I want to talk away from Donald Trump and all that is happening at the national level. But it's tough. I know that there's the three or four of you who read my blog, and you guys understand what I'm about to describe. But it may be a little more difficult for those who discover this blog in a few years or a few decades when, you know, they're researching this thing that used to be called "local radio." But it's difficult to describe to future researchers of long-gone "local radio" how completely Donald Trump has captured the attention of people in America.
Every night, there are dozens of television news shows dedicated solely to detailing and analyzing every move of Donald Trump. Sometimes it's something he's tweeted overnight. Sometimes it's a clumsy move in appointing someone to his cabinet. Yesterday, it was a proclamation to beef up our immigration forces to possibly lead to mass deportations of people living in this country illegally.
You hear talk of Trump all day long on the radio, and on podcasts, and at the counter where I stop for breakfast. You hear it in airports, where Alexis and I spent a good deal of time yesterday. I heard a guy say something about Trump in the bathroom to another guy. They were standing at the trough washing their hands. They didn't even know each other but there's this understanding that Trump and the thoughts of what he's doing and saying are at the forefront of what a lot of us are thinking about these days.
I don't have any real comment on the sanity of our president or whether what he's doing is good or bad for this country. But I do know that the constant deluge of information about what he's doing and how it's hurting certain groups and how he's alienating our allies does not set well with at least one person. My wife, Alexis, watches the nightly news shows a lot. She takes in every twist and turn and it seeps into her core. She's worried about the country. And as a husband who's pretty close to his mate, I can see it in the lines of worry on her cheeks and forehead.
"Why don't we take a couple days' break from all the news," I said on the airplane yesterday.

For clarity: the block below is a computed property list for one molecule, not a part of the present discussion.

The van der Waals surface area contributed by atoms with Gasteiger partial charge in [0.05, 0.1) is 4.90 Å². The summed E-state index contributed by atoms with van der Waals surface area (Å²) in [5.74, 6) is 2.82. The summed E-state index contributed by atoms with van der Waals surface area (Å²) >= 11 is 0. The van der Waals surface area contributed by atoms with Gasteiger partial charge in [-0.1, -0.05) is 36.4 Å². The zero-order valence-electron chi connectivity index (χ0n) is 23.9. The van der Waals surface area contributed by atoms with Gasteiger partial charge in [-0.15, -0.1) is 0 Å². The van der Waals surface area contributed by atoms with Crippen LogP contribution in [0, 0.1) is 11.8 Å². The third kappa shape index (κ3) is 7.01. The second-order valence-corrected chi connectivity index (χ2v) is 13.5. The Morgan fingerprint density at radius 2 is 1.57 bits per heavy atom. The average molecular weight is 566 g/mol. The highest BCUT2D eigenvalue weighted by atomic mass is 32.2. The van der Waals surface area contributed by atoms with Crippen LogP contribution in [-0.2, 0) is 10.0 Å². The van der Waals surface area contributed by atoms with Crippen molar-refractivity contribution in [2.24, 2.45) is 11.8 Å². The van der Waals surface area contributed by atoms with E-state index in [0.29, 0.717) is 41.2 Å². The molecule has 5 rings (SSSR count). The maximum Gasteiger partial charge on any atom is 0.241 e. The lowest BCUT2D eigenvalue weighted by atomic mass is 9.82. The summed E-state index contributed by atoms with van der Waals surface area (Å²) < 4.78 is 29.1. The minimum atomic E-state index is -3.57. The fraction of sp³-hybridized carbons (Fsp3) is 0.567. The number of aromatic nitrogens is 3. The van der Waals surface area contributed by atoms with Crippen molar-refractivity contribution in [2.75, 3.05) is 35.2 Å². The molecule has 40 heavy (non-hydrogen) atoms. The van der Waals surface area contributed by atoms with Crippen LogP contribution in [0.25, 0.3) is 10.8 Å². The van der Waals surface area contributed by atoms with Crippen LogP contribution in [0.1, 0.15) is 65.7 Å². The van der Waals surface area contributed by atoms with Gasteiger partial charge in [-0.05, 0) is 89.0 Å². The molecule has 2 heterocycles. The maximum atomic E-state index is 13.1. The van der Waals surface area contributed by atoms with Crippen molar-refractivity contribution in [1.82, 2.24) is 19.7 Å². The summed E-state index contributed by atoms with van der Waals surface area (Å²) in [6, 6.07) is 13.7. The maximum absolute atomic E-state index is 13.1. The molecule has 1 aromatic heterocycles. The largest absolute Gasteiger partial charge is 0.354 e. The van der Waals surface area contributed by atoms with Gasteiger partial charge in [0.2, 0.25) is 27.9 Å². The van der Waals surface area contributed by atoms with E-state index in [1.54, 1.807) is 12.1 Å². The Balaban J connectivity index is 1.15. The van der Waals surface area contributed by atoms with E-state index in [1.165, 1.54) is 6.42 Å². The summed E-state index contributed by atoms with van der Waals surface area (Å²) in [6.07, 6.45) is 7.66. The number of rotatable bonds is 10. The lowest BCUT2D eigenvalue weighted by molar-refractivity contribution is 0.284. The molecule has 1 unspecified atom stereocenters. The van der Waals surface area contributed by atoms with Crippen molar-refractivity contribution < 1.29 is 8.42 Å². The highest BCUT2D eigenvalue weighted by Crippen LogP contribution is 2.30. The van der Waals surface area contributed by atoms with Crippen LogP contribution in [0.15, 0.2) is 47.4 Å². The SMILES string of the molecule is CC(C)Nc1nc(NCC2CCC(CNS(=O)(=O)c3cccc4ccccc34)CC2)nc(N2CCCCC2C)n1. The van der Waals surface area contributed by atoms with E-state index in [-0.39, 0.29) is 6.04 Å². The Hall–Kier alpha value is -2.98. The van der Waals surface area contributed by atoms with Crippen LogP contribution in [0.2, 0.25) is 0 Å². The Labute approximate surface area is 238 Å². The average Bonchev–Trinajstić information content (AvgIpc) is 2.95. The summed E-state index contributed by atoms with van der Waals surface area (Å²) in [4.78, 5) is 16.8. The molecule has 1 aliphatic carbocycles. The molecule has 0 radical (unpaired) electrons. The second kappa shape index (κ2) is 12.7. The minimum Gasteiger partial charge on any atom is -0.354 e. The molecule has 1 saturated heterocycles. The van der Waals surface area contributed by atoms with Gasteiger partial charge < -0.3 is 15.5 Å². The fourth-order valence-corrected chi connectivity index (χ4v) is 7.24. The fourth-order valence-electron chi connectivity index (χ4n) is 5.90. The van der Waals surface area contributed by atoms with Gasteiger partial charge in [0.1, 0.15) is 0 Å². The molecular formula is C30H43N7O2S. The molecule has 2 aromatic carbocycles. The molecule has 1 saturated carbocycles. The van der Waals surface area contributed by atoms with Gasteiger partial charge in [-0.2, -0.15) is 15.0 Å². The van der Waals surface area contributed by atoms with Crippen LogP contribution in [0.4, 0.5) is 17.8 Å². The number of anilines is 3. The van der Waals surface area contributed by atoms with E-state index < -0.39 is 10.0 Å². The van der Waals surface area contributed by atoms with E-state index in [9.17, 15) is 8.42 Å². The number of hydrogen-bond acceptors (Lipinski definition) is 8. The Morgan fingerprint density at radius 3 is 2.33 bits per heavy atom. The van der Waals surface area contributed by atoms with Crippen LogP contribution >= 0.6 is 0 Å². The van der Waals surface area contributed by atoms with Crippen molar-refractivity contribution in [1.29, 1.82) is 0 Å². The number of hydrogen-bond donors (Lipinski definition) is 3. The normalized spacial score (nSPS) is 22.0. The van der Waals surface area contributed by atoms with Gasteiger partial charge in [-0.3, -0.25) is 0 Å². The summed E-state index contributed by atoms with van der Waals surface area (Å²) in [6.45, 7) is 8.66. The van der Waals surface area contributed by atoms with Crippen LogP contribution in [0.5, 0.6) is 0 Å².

"Okay. But only 'til Thursday."
And then we were walking through Ohare to baggage claim and the TV was on and it told about possible massive deportations of people, mostly Mexican people (and as the three or four of you know, my wife's Mexican).
"There goes getting away from the news for a couple of days," Alexis said, pointing to the latest by Donald Trump.
I have to admit that there's a part of me that likes the constant pound of Trump info and analysis. It's something to come back to. It gets me away from worrying about the minutiae of running a couple of radio stations. There's a certain amount of relaxation that comes with lighting a fire and curling up with my wife of 25 years and watching the Trump show. It's a routine for empty nesters that has its beauty.
I also have to admit that on the radio I fall prey to the topic. A lot of times recently I find myself blabbing about the latest thing Trump has done and what it means. I go on for a while, not taking a side for or against, but analyzing the move and sometimes poking fun at either Trump or his critics. I find it fascinating and so do callers and next thing you know we have a hullabaloo of a show going on and it has nothing to do with what's happening on the streets of of Lake County, Indiana. It has all to do with Trump.
Trump has hijacked local radio.
He's even captured me. I'm the guy who concentrates on things happening in these parts, northwest Indiana and a little about Chicago and the Illinois suburbs. That's what I've talked about since I first did a show in 2004 - local stuff. Now I can't help myself but gravitate to Trump. And so do my callers. I'll be talking about a new business coming to 45th Street in Highland, and a caller will call in:
"You see. Trump's plan is working. The stock market's up. Businesses are expanding. It has all to do with Donald Trump."
And then maybe I'll be talking about the changing ethnic makeup of of Hammond. Maybe some new numbers came out and it shows that the city will soon be 50 percent Hispanic.
"I doubt that will happen with our current president. If he has his way, we'll all be sent back across the border."
You can't get away from it. And that's the part I'd like the future researchers of long-dead local radio to know - that Donald Trump has hijacked local radio. We can't get away from him. He's everywhere.
This is my blog - "My Radio Life."
Also check out my Facebook Live videos, podcasts, and pictures. Visit wjob1230.com for cool things we do in local radio.